In the YA contemporary I’m working on right now, there’s a lot of me in the main character because I’m drawing upon my own experiences of watching my mother die from Alzheimer’s. Although the central figure in the story is female (and I’m obviously not), a lot of the feelings she has about her mother and what the disease is doing to her family are definitely echoes of what I went through. I think that lends the story an air of authenticity it might not otherwise have, had I not lived much of that myself.

There’s an axiom in writing that says you should write what you know. That said, I suspect most writers would be somewhat circumspect when it comes to writing characters that are thinly-veiled representations of people they know – especially if those people were made to be particularly heinous in the book.

5) If you weren’t a writer, what do you think your job would be?

I’ve always been passionate about science, and for the longest time when I was young I wanted to be either an astronomer or an oceanographer. Unfortunately, fate didn’t steer me in that direction. These days, I’d really like to be making movies. I’ve always been fascinated with film and would love to have got into directing. Dan, one of my nephews, is in college learning to be a filmmaker, and I often joke with him that once he’s a director, maybe we can turn something I’ve written into a film – although it’s only half-joking, since I have high hopes for him.

For the longest time I really wanted to be an artist, and I did some commissioned works over the years, so if the whole writing thing doesn’t pan out – and in this business it is a struggle these days – then maybe I’ll try my hand at painting again. Whatever I do, I want it to be something creative, because that’s when I’m happiest. I’ve never been a nine-to-five kind of person.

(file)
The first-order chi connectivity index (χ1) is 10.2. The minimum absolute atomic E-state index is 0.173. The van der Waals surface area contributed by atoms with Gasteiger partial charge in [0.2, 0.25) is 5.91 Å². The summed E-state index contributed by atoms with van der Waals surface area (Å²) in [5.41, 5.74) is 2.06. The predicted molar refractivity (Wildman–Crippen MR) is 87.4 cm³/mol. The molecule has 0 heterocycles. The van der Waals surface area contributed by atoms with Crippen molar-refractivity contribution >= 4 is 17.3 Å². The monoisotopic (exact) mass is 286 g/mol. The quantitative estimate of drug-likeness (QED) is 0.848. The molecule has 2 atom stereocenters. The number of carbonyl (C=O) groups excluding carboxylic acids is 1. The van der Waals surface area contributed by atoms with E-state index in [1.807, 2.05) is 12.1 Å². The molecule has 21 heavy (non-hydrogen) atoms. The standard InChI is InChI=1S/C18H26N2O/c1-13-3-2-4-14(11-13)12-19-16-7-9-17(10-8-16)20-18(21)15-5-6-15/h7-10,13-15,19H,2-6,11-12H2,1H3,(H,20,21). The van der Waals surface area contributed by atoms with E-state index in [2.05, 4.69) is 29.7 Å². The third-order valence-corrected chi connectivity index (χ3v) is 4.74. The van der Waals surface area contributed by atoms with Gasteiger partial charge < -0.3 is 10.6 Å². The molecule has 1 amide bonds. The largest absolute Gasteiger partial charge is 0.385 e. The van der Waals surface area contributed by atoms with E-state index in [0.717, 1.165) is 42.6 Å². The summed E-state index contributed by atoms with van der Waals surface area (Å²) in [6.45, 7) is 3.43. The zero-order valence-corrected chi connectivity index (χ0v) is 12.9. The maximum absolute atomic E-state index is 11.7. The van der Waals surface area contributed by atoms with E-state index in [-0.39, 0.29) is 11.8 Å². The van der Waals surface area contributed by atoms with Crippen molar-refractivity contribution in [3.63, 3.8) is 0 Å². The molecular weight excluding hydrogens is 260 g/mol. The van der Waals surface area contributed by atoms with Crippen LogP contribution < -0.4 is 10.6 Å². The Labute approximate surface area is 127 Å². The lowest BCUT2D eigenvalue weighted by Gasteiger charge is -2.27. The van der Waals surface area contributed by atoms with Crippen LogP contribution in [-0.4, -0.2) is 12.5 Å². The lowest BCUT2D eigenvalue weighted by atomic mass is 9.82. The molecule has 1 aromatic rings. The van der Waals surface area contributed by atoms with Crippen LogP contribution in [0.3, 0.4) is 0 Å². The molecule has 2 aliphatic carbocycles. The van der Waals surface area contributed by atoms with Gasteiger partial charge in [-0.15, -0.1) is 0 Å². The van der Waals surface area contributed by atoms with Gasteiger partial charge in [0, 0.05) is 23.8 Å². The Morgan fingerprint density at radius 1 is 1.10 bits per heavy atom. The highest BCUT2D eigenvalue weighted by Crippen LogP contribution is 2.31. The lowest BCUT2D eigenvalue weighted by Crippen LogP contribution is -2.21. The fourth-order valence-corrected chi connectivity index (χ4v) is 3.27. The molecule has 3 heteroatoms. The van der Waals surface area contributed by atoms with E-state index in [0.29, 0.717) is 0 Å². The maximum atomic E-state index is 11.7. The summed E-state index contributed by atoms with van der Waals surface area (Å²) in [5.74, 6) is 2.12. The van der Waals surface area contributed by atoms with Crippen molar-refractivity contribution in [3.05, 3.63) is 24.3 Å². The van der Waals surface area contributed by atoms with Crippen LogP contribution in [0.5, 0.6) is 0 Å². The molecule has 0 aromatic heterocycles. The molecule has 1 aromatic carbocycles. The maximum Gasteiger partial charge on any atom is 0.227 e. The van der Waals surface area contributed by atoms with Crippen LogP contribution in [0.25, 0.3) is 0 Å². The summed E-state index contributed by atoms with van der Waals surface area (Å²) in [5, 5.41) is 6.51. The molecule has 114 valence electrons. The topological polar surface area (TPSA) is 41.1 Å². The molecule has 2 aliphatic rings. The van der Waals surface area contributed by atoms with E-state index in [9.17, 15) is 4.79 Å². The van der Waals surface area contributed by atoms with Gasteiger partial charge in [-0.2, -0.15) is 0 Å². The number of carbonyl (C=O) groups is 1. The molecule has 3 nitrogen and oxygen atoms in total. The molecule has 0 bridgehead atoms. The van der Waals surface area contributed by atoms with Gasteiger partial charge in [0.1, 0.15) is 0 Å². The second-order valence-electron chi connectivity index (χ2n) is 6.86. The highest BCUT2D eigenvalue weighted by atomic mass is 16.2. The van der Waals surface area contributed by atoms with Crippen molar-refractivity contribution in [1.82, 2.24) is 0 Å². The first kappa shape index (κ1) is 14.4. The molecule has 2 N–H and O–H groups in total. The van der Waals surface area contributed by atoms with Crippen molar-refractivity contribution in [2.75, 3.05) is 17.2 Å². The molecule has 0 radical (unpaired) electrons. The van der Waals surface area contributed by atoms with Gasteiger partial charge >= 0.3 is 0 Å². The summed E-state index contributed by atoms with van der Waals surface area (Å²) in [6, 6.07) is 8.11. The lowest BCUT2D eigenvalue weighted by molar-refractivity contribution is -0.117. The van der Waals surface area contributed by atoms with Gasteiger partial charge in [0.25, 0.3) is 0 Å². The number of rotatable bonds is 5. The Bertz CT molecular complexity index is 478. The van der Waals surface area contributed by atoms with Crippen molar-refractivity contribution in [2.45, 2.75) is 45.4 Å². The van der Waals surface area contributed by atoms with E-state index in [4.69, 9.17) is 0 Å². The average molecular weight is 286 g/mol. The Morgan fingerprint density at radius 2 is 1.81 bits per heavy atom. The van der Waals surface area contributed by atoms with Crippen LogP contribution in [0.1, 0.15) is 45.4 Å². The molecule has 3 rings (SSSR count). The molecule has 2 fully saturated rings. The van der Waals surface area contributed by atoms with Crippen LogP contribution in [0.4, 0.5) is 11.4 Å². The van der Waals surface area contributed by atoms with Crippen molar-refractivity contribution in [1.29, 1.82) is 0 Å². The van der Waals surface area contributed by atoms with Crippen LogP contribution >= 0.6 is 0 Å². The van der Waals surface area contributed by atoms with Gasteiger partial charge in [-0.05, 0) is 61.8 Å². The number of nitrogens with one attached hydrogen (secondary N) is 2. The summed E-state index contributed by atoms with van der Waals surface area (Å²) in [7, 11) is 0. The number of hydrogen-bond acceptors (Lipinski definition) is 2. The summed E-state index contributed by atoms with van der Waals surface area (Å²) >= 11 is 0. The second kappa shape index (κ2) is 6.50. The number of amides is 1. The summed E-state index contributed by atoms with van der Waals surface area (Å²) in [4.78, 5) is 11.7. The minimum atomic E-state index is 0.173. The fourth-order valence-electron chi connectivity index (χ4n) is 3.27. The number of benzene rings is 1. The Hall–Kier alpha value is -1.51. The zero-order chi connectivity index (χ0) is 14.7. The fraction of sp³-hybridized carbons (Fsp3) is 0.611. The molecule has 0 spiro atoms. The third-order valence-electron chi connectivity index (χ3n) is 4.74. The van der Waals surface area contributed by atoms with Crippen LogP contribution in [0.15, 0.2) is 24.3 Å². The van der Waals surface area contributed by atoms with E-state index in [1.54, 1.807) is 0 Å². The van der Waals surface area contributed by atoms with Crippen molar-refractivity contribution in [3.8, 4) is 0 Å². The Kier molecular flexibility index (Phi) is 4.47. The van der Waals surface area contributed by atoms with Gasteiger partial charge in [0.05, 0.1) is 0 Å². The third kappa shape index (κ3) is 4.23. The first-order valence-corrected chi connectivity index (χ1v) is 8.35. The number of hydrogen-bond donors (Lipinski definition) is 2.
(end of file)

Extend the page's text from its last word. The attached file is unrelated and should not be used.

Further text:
6) What is your favorite thing about writing and what is your least favorite thing?

I love the whole creative process writing affords me. Whether its fantasy or contemporary, I get to fashion entire worlds populated by characters I’ve concocted, and there’s just something truly magical about that. It can be so much fun when you get so completely immersed in writing a scene that it takes on a life of its own, until you feel as if you’re a part of it, living and breathing every detail.

For me, writing has always been very much visually-oriented. I tend to see the scenes in my books play out in my mind like a movie, and then I write what I see. I love to tinker with the words, and often I’ll write and rewrite sentences and paragraphs over and over until I’ve got the rhythm I want. It’s important to me to have that, to have a certain lyrical quality to what I write as often as is feasible, because I want readers to enjoy my prose as much as the characters and plot.

Without doubt my least favorite aspect of the craft is the self-doubt that often seems to accompany it. It plagues me constantly, and there are times when I’ll look at what I’ve written and think to myself that it’s utter garbage and that I’m fooling myself if I believe for a moment anyone will ever think otherwise.

Writing is a very solitary experience, and I actually don’t mind that part of it. But at some point you have to release what you’ve written to the world, and that’s when it can become unnerving. Every writer wants every reader to like what he/she has written, but that’s just not going to happen. We’re all different, with different tastes, and what someone may see as a beautiful novel, another will regard as a piece of crap. That’s just the way it is. That’s why it’s probably not wise to read reviews of your work; for while they can be wonderful and uplift you, they can also be harsh (even nasty) and drag you down and make you wish you’d never taken up writing in the first place.

7) Which writer(s) of your genre do you admire most?